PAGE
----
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ERJ Series

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Article Information
Category: Aircraft Family Aircraft Family
Content source: SKYbrary About SKYbrary
Content control: EUROCONTROL EUROCONTROL

Description

The Embraer ERJ are a series of narrow-body, twin-engine, medium-range, jet airliners produced in Brazil. Variants:

Aircraft Family Members
ICAO Type Designator Name Length (m)
EMBRAER ERJ-135 EMBRAER ERJ-135 26.33 m
EMBRAER ERJ-145 EMBRAER ERJ-145 29.87 m
EMBRAER ERJ-145XR EMBRAER ERJ-145XR 29.87 m

Accidents & Serious Incidents involving ERJ Series

  • B738 / E135, en-route, Mato Grosso Brazil, 2006 (On 29 September 2006, a Boeing 737-800 level at FL370 collided with an opposite direction Embraer Legacy at the same level. Control of the 737 was lost and it crashed, killing all 154 occupants. The Legacy's crew kept control and successfully diverted to the nearest suitable airport. The Investigation found that ATC had not instructed the Legacy to descend to FL360 when the flight plan indicated this and soon afterwards, its crew had inadvertently switched off their transponder. After the consequent disappearance of altitude from all radar displays, ATC assumed but did not confirm the aircraft had descended.)
  • E135, George South Africa, 2009 (On 7 December 2009, an South African Airlink Embraer 135 overran the recently refurbished wet landing runway at George after braking was ineffective and exited the aerodrome perimeter to end up on a public road. There was no fire and all occupants were able to evacuate the aircraft. The subsequent investigation attributed the overrun principally to inadequate wet runway friction following the surface maintenance activities and noted various significant non-compliances with ICAO Annex 14.)
  • E135, Norwich UK, 2003 (On 30 January 2003, an Embraer 135 being operated by Swedish company City Airline on a scheduled night passenger flight from Aberdeen to Norwich overran the slush-covered landing runway following a late touchdown in normal visibility. There were no injuries to any of the 25 occupants and with no signs of fire, the passengers subsequently disembarked via the aircraft integral airstairs. There was only minor damage to the aircraft landing gear which required wheel replacement.)
  • E145/E135, Chicago O’Hare USA, 2011 (On 8 August 2011, an Embraer 145 was given take off clearance from runway 32L at O’Hare in day VMC without the controller making the required check for potentially conflicting arrivals to runway 09R which pass over the runway. When the controller realised that the departing aircraft would conflict with an Embraer 135 approaching 09R, he told his aircraft to “stay low” and the runway 09R controller to send his aircraft around. Radar data indicated that the 135 on go around had crossed runway 32L about 125 feet above and just over 100 metres in front of the departing 145.)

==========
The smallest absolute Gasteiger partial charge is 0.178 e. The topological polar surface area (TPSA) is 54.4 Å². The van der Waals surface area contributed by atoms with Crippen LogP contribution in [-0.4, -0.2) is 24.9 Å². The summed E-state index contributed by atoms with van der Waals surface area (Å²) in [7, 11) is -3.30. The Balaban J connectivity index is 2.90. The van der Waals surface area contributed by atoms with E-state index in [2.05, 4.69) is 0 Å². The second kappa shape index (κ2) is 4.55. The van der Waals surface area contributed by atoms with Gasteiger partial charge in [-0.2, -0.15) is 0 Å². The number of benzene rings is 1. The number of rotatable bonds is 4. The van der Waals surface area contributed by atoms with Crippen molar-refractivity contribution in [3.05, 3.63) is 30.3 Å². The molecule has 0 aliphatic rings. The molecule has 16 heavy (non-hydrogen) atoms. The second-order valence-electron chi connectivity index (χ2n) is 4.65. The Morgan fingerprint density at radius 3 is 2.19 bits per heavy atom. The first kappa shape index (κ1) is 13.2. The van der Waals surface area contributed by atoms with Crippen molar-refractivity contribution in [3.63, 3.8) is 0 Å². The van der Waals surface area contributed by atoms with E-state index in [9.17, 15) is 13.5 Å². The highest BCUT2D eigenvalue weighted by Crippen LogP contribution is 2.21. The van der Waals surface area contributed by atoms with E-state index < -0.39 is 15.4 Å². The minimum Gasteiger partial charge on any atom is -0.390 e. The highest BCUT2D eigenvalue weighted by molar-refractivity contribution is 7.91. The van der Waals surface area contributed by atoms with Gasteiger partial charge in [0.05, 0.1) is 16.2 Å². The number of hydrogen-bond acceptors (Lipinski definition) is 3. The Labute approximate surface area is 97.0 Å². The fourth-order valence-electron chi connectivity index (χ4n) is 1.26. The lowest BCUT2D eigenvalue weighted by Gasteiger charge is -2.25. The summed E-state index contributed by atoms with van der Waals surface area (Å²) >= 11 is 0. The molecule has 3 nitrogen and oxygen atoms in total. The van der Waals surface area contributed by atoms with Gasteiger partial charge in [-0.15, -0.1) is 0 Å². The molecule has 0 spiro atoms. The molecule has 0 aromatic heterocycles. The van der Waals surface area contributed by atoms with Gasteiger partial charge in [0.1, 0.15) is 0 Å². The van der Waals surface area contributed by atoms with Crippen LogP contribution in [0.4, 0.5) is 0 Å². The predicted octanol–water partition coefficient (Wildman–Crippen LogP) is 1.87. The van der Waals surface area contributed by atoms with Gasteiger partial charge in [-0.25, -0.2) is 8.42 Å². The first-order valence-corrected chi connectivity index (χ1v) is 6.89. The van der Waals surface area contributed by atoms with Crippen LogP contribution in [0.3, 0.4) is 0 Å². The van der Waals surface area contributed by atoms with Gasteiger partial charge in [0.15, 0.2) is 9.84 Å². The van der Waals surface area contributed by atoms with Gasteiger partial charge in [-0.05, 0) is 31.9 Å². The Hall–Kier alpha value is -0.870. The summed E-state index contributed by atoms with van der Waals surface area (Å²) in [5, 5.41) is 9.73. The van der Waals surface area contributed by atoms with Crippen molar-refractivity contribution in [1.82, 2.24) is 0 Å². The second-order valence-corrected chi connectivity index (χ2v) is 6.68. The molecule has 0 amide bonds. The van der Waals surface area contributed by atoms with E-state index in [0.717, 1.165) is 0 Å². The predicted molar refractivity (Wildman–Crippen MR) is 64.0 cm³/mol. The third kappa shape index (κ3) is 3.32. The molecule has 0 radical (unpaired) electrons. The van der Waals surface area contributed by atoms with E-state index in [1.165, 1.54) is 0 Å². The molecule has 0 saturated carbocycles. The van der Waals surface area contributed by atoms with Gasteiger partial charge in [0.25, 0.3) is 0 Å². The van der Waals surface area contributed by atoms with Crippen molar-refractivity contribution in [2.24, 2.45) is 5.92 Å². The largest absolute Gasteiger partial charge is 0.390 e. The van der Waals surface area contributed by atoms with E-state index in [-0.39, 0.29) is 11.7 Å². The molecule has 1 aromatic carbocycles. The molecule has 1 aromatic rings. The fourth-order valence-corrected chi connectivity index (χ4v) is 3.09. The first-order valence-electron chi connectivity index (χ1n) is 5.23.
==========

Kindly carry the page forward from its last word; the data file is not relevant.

• DHC6 / E145, Glasgow UK, 2006 (On 29 August 2006, a Loganair DHC-6 began to taxi onto an intersecting active runway at Glasgow just an Embraer 145 was about to touch down on it but after a late sighting had reverse taxied clear so that there was no actual collision risk. It was found that the incursion had been contrary to the accepted ATC clearance and indirectly attributable to distraction. It was also noted that TWR controllers did not have an adequate understanding of the installed RIMCAS system with the result that the inappropriate mode set had not provided an alert at the point of incursion.)
  • E145 / DH8B, Cleveland USA, 2009 (On 26 June 2009 a Bombardier DHC8-200 being operated by Commutair on a scheduled Continental Express passenger flight from Cleveland to Port Columbus was cleared for take off when an Embraer 145 being operated by Jetlink on another scheduled Continental Express passenger flight from Cleveland to Kansas City was about to cross the same runway in accordance with its ATC clearance in normal daylight visibility. The conflicting clearances were resolved by flight crew awareness and action rather than ATC intervention and once satisfied that the 145 was holding position clear of the runway, the DHC8 took off as already cleared.)
  • E145, Dayton OH USA, 2011 (On 31 January 2011, an Embraer 145LR being operated by Expressjet Airlines on a scheduled passenger flight from Cleveland OH to Dayton left landing runway 06R during a night landing in normal ground visibility and light winds and ended up on intersecting active runway 36. None of the 32 occupants were injured and only minor damage was caused to ground installations and the aircraft. No conflict with other aircraft resulted from the incursion onto runway 36 and after establishing that there was no major damage to the aircraft and after the taxiway route had been ‘sanded’ the aircraft was taxied in to the gate for passenger disembarkation.)
  • E145, Hannover Germany, 2005 (On 14 August 2005, a British Airways Regional Embraer 145 overran Runway 27L at Hannover by 160 metes after flying a stable approach in daylight but then making a soft and late touchdown on a water covered runway. Dynamic aquaplaning began and this was followed by reverted rubber aquaplaning towards the end of the paved surface when the emergency brake was applied. The aircraft suffered only minor damage and only one of the 49 occupants was slightly injured.)
  • E145, Kemi-Tornio Finland 2008 (On 11 December 2008 an EMB 145 being operated by Finnish Commuter Airlines on a scheduled passenger flight caught fire during the taxi in after a night landing after the APU failed to start and a major electrical power failure occurred simultaneously. The fire was not detected until after the aircraft arrived on stand when, with the passengers still on board, a member of the ground crew saw signs of fire at the back of the aircraft. The aircraft’s own fire suppression system was successfully used to extinguish the fire, the passengers left the aircraft and there were no injuries and only minor damage to the aircraft.)
  • E145, Ljubljana Slovenia, 2010 (On 24 May 2010 the crew of a Regional Embraer 145 operating for Air France continued an unstable visual approach at Ljubljana despite breaching mandatory go-around SOPs and ignoring a continuous EGPWS ‘PULL UP’ Warning. The subsequent touchdown was bounced and involved ground contact estimated to have been at 1300fpm with a resultant vertical acceleration of 4g. Substantial damage was caused to the landing gear and adjacent fuselage. It was concluded that the type-experienced crew had mis-judged a visual approach and then continued an unstabilised approach to a touchdown with the aircraft not properly under control.)